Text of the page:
His max in 2020 free agency projected to be $204 million over five years (or $238 million over five years if he won Defensive Player of the Year or made an All-NBA team next season) if he re-signed or $151 million over four years elsewhere.
The extension a great deal for Golden State.
Why did Green sign it?
Green on ESPN:
People always talk about testing the market. But if you’re testing something, there’s a possibility that you come up short. OK? That’s one side of it.
The flip side of it is I got two guys that I’ve been rolling with since the time I stepped into this league in Steph and Klay. We started this whole Golden State thing when it wasn’t so sexy. Why would I get to this point where we built this entire organization up and bail on it? You don’t bail on your baby. You know, the Golden State Warriors, that’s our baby.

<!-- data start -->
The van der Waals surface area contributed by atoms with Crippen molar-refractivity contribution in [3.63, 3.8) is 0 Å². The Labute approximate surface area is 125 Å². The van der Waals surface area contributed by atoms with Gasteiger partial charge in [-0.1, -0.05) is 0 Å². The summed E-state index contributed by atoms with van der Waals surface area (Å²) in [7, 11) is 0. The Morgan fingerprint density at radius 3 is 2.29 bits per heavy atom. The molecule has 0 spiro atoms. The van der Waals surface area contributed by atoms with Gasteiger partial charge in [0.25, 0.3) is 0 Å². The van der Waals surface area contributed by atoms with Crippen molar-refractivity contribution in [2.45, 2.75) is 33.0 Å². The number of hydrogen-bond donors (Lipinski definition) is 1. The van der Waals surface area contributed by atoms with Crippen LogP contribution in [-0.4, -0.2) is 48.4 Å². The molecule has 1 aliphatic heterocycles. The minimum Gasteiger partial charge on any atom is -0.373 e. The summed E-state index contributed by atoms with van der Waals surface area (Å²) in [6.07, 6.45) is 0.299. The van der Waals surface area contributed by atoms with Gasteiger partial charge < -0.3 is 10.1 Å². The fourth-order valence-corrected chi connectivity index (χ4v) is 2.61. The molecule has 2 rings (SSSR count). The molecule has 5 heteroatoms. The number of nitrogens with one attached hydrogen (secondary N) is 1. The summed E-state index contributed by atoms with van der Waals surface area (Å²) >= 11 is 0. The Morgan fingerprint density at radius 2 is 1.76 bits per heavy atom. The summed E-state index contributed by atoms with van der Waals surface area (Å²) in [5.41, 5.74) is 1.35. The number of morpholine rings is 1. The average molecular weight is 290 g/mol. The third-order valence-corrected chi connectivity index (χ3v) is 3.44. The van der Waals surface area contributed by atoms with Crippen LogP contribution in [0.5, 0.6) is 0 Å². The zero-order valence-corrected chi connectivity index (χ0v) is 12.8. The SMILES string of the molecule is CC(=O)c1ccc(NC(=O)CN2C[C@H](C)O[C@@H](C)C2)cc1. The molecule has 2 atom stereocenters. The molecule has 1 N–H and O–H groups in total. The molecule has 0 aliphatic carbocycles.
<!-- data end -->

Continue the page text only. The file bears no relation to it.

Green is right: The Warriors were lousy for nearly two decades before he arrived. He, Stephen Curry and Klay Thompson elevated Golden State into the NBA’s premier team. They made the Warriors so desirable, Kevin Durant joined when he could’ve gone anywhere.
But Green has no equity in the franchise.
Green gets huge compliments from the owner. He gets the satisfaction of winning. He might even sometimes get a voice in roster construction.
He just has no real ownership stake. Even as a player, he could get traded.
In his analogy, he’s more teacher than parent. He plays an important role in the child’s life. But at the end of the day, it’s not his kid.
That said, Green’s commitment to the Warriors could open doors for him. Joe Lacob and Pete Guber could reward Green’s loyalty, maybe even to retirement.
But there are no guarantees. The far-more direct guarantees Green could’ve sought would’ve been on a contract next summer.